London Water: Now Even More Safe!

By london_alice Last edited 129 months ago
London Water: Now Even More Safe!
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When was the last time you had a nice refreshing glass of London tap water?

If the answer was 'Ew, never because tap water is gross and unsafe', then you're lucky Londonist is here, because we can tell you that there's nothing wrong with London's water. In fact, according to a report from the Drinking Water Inspectorate, London's water is improving. Last year, 99.98% of tap water samples met industry standards, which improved on 2005's 99.96%.

That means that for every 10,000 glasses of tap water you drink, only 2 will be substandard. Those are pretty good odds, we think. And with bottled water costing somewhere in the range of 95p per litre and tap water costing about £1 for 1000 litres, it becomes even more appealing. And if it ever actually turns into summer and gets properly hot, a nice glass of water will keep you cool.

If you don't like the taste of tap water, try keeping it in the fridge. When it's cold, you probably can't taste the difference between tap and bottled water.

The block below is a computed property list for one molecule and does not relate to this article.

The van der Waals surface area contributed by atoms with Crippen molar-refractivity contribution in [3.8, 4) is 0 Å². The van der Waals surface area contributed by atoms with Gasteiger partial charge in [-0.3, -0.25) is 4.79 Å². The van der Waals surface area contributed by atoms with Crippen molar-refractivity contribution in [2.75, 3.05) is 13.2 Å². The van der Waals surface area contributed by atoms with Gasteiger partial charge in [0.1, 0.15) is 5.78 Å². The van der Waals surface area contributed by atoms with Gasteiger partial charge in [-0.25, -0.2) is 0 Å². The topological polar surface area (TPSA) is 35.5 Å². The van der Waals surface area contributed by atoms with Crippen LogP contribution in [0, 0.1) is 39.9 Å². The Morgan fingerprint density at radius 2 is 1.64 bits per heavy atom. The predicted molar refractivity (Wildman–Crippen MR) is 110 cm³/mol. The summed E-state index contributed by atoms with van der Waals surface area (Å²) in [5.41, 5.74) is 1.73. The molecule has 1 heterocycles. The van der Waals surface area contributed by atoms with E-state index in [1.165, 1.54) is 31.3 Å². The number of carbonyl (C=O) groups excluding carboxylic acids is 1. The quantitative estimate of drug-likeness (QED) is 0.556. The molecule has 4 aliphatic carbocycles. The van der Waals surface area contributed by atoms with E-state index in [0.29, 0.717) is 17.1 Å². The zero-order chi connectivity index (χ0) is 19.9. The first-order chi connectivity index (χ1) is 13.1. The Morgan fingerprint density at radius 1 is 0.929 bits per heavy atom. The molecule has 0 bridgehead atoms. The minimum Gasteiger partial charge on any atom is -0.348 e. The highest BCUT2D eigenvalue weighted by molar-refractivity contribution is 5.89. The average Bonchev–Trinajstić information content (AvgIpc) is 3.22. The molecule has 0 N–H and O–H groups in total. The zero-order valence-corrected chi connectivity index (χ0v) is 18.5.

Image taken from yoppy's Flickr photo stream

Last Updated 11 July 2007

guest

Oh come now, theres no use trying to convince us that tap water is drinkable, heres proof otherwise!

http://www.youtube.com/watch?v...

guest

just get a brita filter! much cheaper, and you're right, tap water tastes much better after it's been kept in the fridge.

guest

touche on the Brita filter! They rock.

guest

I think the argument for keeping it in the fridge making it taste okay is valid in so far is it does indeed make it taste better chilled (as does bad larger), but that's only one aspect in that it doesn't address the issue that it's the chemicals that are in it that (and shouldn't be) that are making it taste odd in the first place, which I think is a focus that is lost with the popular mime of discussing how to lower 'air miles' being forefront in everyone's mind.

I would also add I'm highly skeptical of the figure assigned to the cost of tap water. I don't doubt it's cheaper than tap water at a large scale - but does that cost really take account of all the water lost through inefficient delivery, and total cost to the businesses involved? (including subsidies, grants, tax breaks, etc.)